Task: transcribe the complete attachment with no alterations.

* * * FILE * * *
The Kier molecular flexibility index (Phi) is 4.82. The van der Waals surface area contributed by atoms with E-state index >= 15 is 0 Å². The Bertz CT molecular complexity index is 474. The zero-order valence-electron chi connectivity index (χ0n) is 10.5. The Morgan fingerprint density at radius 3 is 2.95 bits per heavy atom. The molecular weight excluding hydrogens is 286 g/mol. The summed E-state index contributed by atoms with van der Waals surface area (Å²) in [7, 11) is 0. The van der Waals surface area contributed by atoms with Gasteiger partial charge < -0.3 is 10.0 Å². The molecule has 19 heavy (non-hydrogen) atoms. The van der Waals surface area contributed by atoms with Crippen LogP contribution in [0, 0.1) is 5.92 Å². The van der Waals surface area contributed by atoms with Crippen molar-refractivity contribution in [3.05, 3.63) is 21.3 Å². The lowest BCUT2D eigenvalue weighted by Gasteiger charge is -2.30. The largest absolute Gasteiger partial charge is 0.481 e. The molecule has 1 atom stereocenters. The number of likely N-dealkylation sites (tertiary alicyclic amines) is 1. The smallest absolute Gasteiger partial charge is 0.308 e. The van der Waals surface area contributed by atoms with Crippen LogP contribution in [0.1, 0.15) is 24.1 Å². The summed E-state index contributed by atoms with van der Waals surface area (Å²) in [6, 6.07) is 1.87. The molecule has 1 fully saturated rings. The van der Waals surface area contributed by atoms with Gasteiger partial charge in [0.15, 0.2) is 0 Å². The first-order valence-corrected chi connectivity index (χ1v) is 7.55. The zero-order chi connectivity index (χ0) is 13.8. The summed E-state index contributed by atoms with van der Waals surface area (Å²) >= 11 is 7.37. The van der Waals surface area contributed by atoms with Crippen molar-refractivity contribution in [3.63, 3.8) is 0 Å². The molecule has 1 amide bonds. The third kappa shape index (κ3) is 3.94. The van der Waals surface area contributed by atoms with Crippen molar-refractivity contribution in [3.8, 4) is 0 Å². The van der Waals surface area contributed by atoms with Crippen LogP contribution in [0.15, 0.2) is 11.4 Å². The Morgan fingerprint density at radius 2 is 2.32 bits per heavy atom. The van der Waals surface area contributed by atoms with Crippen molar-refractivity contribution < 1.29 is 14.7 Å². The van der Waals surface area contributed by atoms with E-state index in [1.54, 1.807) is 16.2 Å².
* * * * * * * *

The Kier molecular flexibility index (Phi) is 4.82. The van der Waals surface area contributed by atoms with E-state index >= 15 is 0 Å². The Bertz CT molecular complexity index is 474. The zero-order valence-electron chi connectivity index (χ0n) is 10.5. The Morgan fingerprint density at radius 3 is 2.95 bits per heavy atom. The molecular weight excluding hydrogens is 286 g/mol. The summed E-state index contributed by atoms with van der Waals surface area (Å²) in [7, 11) is 0. The van der Waals surface area contributed by atoms with Gasteiger partial charge < -0.3 is 10.0 Å². The molecule has 19 heavy (non-hydrogen) atoms. The van der Waals surface area contributed by atoms with Crippen LogP contribution in [0, 0.1) is 5.92 Å². The van der Waals surface area contributed by atoms with Crippen molar-refractivity contribution in [3.05, 3.63) is 21.3 Å². The lowest BCUT2D eigenvalue weighted by Gasteiger charge is -2.30. The largest absolute Gasteiger partial charge is 0.481 e. The molecule has 1 atom stereocenters. The number of likely N-dealkylation sites (tertiary alicyclic amines) is 1. The smallest absolute Gasteiger partial charge is 0.308 e. The van der Waals surface area contributed by atoms with Crippen LogP contribution in [0.1, 0.15) is 24.1 Å². The summed E-state index contributed by atoms with van der Waals surface area (Å²) in [6, 6.07) is 1.87. The molecule has 1 fully saturated rings. The van der Waals surface area contributed by atoms with Gasteiger partial charge in [0.15, 0.2) is 0 Å². The first-order valence-corrected chi connectivity index (χ1v) is 7.55. The zero-order chi connectivity index (χ0) is 13.8. The summed E-state index contributed by atoms with van der Waals surface area (Å²) >= 11 is 7.37. The van der Waals surface area contributed by atoms with Crippen molar-refractivity contribution in [3.63, 3.8) is 0 Å². The molecule has 1 amide bonds. The third kappa shape index (κ3) is 3.94. The van der Waals surface area contributed by atoms with Crippen molar-refractivity contribution in [3.8, 4) is 0 Å². The van der Waals surface area contributed by atoms with Crippen LogP contribution in [0.15, 0.2) is 11.4 Å². The Morgan fingerprint density at radius 2 is 2.32 bits per heavy atom. The van der Waals surface area contributed by atoms with Crippen molar-refractivity contribution < 1.29 is 14.7 Å². The van der Waals surface area contributed by atoms with E-state index in [1.54, 1.807) is 16.2 Å².